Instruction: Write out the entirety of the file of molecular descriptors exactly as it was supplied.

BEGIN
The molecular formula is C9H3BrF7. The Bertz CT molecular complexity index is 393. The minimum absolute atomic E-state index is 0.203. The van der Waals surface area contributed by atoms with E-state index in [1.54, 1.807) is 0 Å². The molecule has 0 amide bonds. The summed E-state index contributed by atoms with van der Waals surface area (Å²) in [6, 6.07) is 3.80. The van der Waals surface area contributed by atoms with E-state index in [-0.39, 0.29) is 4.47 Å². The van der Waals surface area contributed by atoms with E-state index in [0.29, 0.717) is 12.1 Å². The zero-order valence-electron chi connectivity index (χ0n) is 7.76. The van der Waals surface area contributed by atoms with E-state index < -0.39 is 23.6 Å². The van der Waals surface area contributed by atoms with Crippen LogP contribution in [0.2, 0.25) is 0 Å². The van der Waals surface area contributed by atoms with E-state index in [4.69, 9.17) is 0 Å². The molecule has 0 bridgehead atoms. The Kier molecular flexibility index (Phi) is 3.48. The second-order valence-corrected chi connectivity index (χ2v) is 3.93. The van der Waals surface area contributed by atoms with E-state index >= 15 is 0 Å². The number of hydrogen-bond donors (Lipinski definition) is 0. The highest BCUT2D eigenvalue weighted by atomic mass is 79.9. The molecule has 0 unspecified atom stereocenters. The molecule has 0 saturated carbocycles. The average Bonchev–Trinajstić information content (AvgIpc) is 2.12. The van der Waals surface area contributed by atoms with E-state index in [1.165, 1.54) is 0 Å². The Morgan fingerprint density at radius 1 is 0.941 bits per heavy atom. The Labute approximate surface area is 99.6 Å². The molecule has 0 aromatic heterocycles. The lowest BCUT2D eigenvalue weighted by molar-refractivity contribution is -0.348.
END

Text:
The molecular formula is C9H3BrF7. The Bertz CT molecular complexity index is 393. The minimum absolute atomic E-state index is 0.203. The van der Waals surface area contributed by atoms with E-state index in [1.54, 1.807) is 0 Å². The molecule has 0 amide bonds. The summed E-state index contributed by atoms with van der Waals surface area (Å²) in [6, 6.07) is 3.80. The van der Waals surface area contributed by atoms with E-state index in [-0.39, 0.29) is 4.47 Å². The van der Waals surface area contributed by atoms with E-state index in [0.29, 0.717) is 12.1 Å². The zero-order valence-electron chi connectivity index (χ0n) is 7.76. The van der Waals surface area contributed by atoms with E-state index < -0.39 is 23.6 Å². The van der Waals surface area contributed by atoms with Crippen LogP contribution in [0.2, 0.25) is 0 Å². The van der Waals surface area contributed by atoms with E-state index in [4.69, 9.17) is 0 Å². The molecule has 0 bridgehead atoms. The Kier molecular flexibility index (Phi) is 3.48. The second-order valence-corrected chi connectivity index (χ2v) is 3.93. The van der Waals surface area contributed by atoms with E-state index >= 15 is 0 Å². The number of hydrogen-bond donors (Lipinski definition) is 0. The highest BCUT2D eigenvalue weighted by atomic mass is 79.9. The molecule has 0 unspecified atom stereocenters. The molecule has 0 saturated carbocycles. The average Bonchev–Trinajstić information content (AvgIpc) is 2.12. The van der Waals surface area contributed by atoms with E-state index in [1.165, 1.54) is 0 Å². The Morgan fingerprint density at radius 1 is 0.941 bits per heavy atom. The Labute approximate surface area is 99.6 Å². The molecule has 0 aromatic heterocycles. The lowest BCUT2D eigenvalue weighted by molar-refractivity contribution is -0.348.